France will likely miss a goal for renewables to make up 23 percent of energy consumption by 2020 unless power users stump up billions of euros, according to the state auditor.
French electricity consumers would have to contribute 40.5 billion euros ($54 billion) from 2012 to 2020 toward the development of wind turbines and solar panels among renewables to meet the plan, the Cours des Comptes said today in a report. The 2020 target “will be difficult to reach,” the report said.
France, which gets about three-quarters of its electricity output from nuclear reactors -- a higher proportion than any other country -- is in the midst of a debate about future energy policy. President Francois Hollande has pledged to lower dependance on atomic output while keeping down energy costs for consumers.
The increasing costs of developing renewable energy “raises questions about its sustainability over the long-term” and benefits in terms of jobs for local industries, the auditor said today. The acceptance of renewables by the French population is “often problematic.”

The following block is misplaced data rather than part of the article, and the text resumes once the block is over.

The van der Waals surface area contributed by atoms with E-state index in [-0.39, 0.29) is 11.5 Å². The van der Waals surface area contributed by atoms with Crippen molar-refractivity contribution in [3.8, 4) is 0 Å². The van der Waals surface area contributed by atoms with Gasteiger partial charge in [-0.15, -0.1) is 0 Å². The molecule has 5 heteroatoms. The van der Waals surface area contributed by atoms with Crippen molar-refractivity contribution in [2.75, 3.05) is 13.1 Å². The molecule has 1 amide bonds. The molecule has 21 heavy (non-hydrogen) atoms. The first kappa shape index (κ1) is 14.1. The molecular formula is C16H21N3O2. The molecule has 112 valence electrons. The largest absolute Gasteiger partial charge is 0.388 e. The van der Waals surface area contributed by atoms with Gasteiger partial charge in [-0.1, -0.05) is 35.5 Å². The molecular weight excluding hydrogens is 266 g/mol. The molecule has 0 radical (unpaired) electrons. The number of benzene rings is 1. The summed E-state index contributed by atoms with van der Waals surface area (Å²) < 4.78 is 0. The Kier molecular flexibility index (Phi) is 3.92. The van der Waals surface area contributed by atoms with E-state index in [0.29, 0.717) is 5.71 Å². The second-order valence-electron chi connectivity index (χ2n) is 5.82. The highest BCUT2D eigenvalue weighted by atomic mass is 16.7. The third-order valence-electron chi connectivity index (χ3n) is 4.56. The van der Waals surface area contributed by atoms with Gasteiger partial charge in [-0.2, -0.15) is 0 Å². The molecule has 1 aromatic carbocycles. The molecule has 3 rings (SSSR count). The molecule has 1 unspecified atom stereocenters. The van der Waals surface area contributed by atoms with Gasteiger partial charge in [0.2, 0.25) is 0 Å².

Subsidies to renewables reached 14.3 billion euros from 2005 and 2011, of which 3.3 billion euros was paid by power consumers through a tax on bills, the report said. The spending raised renewables to 13 percent of French energy demand in 2011.
The auditor recommended policy changes including more transparency on costs, jobs and energy markets as well as revising the system whereby subsidies come from power consumers.
To contact the reporter on this story: Tara Patel in Paris at firstname.lastname@example.org